The intraoral examination showed the canines were in a Class I relationship bilaterally, but the molar relationship could not be established. Spaced arches were observed in the both dentitions because of the missing four first molars overjet and overbite were adequate. Presence mandibular anterior crowding, mesial movement, and tipping of the second molars. The maxillary and mandibular dental midlines were coincident with the facial midline [Figure 2].

Figure 2: Pretreatment panoramic radiograph

The panoramic radiograph revealed the missing teeth, implants in maxillary central incisors, endodontic treatment of teeth 12, 13, 22, and 25, restorations, extrusion and mesial tipping of the mandibular second molars, with bone loss in the mesial of these teeth [Figure 3]. Cephalometric analysis indicated a skeletal Class I, protrusion of the maxillary incisors, and good positioning of the apical bases [Figure 4].

Figure 3: Pretreatment cephalometric radiograph
Figure 4: Cantilever of titanium molybdenum alloy to second mandibular molars upright

Treatment objectives

The treatment objectives established for this patient were:

  1. Periodontal control,

  2. Alignment and leveling of the mandibular anterior teeth,

  3. Verticalization of the mandibular second molars with cantilevers, and

  4. Re-establishment of the prosthetic spaces correcting abutments for fixed prostheses and implants.

Treatment alternatives

Based on the treatment objectives, the following treatment alternatives were presented to the patient:

  1. Verticalization of the second molars with cantilevers and space opening for the teeth 26, 36, 36, and subsequent rehabilitation with implants;

  2. Verticalization of the second molars with mini-implants and space opening for the teeth 26, 36, 36, and subsequent rehabilitation with implants; and

  3. Verticalization of the second molars and total closure of the spaces with mini-implants.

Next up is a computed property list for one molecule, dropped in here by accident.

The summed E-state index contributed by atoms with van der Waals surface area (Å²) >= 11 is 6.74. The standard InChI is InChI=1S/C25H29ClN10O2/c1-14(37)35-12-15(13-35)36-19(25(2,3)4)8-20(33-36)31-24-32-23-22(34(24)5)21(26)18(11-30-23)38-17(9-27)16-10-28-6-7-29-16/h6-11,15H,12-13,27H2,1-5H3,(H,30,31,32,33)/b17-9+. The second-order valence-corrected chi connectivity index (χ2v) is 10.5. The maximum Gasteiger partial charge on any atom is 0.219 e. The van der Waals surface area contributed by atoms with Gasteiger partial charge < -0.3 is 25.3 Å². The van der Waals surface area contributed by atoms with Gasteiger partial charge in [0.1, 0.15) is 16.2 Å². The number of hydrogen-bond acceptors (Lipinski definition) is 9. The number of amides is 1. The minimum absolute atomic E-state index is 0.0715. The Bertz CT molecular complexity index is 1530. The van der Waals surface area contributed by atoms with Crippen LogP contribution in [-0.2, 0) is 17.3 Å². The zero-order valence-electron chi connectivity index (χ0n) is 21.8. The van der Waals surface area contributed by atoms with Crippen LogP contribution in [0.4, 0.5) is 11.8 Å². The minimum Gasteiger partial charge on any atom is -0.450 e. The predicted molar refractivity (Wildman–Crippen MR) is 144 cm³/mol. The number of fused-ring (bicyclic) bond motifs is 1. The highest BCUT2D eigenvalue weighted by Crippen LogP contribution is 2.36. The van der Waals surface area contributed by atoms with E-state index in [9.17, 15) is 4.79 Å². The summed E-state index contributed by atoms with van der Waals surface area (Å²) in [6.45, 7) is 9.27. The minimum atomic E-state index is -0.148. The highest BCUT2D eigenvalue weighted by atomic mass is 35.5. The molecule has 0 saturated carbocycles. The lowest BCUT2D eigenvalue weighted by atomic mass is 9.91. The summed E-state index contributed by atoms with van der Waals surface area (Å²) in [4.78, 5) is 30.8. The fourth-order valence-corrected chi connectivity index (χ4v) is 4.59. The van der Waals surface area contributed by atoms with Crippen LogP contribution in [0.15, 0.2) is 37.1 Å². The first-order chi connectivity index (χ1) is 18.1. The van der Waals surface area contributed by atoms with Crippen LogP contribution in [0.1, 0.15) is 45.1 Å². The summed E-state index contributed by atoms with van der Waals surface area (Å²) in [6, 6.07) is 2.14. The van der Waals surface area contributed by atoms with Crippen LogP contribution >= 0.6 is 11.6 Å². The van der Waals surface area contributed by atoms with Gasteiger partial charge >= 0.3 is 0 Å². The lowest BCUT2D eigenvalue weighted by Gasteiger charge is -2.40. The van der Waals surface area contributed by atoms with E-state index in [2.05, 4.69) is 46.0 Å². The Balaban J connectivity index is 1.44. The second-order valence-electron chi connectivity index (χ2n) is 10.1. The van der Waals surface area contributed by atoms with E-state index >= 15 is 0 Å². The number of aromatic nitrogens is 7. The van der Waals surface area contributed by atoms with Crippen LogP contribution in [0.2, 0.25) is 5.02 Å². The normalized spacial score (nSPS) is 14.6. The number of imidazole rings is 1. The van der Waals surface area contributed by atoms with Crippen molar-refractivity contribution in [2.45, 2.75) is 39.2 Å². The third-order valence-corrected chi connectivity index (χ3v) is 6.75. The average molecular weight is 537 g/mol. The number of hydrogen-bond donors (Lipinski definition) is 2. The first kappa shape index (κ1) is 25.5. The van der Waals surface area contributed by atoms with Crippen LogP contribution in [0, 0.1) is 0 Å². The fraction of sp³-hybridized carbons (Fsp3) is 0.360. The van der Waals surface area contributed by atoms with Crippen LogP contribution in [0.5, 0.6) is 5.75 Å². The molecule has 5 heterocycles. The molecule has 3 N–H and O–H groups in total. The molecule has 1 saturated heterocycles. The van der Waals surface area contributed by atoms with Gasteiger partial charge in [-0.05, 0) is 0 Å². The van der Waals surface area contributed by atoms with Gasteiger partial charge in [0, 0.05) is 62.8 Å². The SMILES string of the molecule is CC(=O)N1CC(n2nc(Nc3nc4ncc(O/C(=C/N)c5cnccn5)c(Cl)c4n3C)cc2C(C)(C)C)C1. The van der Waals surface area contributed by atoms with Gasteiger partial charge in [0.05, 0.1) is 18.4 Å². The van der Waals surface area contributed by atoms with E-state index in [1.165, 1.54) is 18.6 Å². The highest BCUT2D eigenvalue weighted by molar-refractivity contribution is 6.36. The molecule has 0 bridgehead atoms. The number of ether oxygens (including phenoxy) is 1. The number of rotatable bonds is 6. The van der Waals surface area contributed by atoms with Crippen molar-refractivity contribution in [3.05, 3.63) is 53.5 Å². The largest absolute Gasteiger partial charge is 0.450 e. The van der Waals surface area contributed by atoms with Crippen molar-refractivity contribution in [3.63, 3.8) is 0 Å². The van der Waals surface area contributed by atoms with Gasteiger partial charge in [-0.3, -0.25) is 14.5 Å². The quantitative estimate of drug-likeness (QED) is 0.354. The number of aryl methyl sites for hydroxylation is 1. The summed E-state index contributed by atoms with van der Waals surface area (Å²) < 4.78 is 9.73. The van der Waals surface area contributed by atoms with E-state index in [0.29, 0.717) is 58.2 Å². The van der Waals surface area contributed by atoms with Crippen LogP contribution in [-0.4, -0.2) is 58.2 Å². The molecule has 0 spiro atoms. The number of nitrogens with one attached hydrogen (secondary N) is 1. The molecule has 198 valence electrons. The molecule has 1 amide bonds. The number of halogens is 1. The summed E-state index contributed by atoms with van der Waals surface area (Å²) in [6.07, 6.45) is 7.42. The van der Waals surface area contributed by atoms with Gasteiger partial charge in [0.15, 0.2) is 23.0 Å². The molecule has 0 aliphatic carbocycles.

The patient rejected the second option for this option to be more invasive and rejected the third option because of the long treatment period required.

Treatment progress

After the diagnosis established, a multi-disciplinary treatment plan was developed. The plan included contributions from orthodontics, periodontics, implant dentistry, and prosthetics, the treatment plan began with definition of which teeth would be essential for the prosthetic treatment. Then, a mandibular fixed appliance was bonded (slot0.022-in MBT-Abzil, 3M Unitek, Monrovia, Calif). Initially, alignment was started with a 0.014-in thermalactivated.

After 4 months, a maxillary fixed appliance was bonded with the intent of closing the space of the right first maxillary molar and opening the space for rehabilitation of the left first maxillary molar. After that a posterior occlusal adjustment was performed to remove undesirable contacts caused by mesial tipping of the right second mandibular molar. The second mandibular molars were uprighted with a 0.017 × 0.025-in cantilever of titanium molybdenum alloy [Figure 5]. After the alignment and leveling of the mandibular arch, the lower fixed appliance was removed, and removable retainer was installed; this type of retention was chosen because the patient was being referred for prosthetic rehabilitation. After rehabilitation, the 3 × 3 retainer was bonded.

Figure 5: Posttreatment facial and intraoral photographs

The second treatment phase consisted of periodontal monitoring. Through probing and radiography, the maxillary and mandibular dentoalveolar remodeling at the mesial aspect of the uprighted molars could be seen. After completion of the orthodontic treatment and correction of malocclusion, dental implants, and fixed prostheses were installed. The orthodontic treatment required about 18 months.

Treatment results

The posttreatment facial photographs show that a proper facial profile was maintained the initial Class I dental relationship was maintained. The collapse in the posterior occlusion caused by tipping and mesial movement of the mandibular second molars was corrected [Figure 5].

In the panoramic radiograph, the 3 dental implants and complete mesialization the first right maxillary molar are shown, beyond dentoalveolar remodeling owing to orthodontic movement, and the periodontal control [Figure 6]. Posttreatment cephalometric evaluation showed little changes in the skeletal variables. The Class I jaw-base relationship was kept, the mandibular plane angle was stable and changes in the inclinations of the incisors were not observed [Figure 7].